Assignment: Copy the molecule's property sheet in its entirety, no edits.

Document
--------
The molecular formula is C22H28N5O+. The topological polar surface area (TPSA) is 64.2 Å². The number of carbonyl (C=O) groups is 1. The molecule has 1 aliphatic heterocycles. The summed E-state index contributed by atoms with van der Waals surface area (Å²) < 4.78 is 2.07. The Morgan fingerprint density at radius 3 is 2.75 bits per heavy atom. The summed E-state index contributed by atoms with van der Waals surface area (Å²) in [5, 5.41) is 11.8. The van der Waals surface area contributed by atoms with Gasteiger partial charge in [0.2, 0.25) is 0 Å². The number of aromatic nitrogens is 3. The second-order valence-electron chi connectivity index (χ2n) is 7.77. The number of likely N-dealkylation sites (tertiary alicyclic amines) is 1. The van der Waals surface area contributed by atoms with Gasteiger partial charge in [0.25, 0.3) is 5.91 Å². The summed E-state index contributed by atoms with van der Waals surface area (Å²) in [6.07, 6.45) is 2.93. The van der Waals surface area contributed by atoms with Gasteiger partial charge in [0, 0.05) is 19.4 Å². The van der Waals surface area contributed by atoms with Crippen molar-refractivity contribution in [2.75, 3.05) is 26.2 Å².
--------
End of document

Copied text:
The molecular formula is C22H28N5O+. The topological polar surface area (TPSA) is 64.2 Å². The number of carbonyl (C=O) groups is 1. The molecule has 1 aliphatic heterocycles. The summed E-state index contributed by atoms with van der Waals surface area (Å²) < 4.78 is 2.07. The Morgan fingerprint density at radius 3 is 2.75 bits per heavy atom. The summed E-state index contributed by atoms with van der Waals surface area (Å²) in [5, 5.41) is 11.8. The van der Waals surface area contributed by atoms with Gasteiger partial charge in [0.2, 0.25) is 0 Å². The number of aromatic nitrogens is 3. The second-order valence-electron chi connectivity index (χ2n) is 7.77. The number of likely N-dealkylation sites (tertiary alicyclic amines) is 1. The van der Waals surface area contributed by atoms with Gasteiger partial charge in [0.25, 0.3) is 5.91 Å². The summed E-state index contributed by atoms with van der Waals surface area (Å²) in [6.07, 6.45) is 2.93. The van der Waals surface area contributed by atoms with Gasteiger partial charge in [0, 0.05) is 19.4 Å². The van der Waals surface area contributed by atoms with Crippen molar-refractivity contribution in [2.75, 3.05) is 26.2 Å².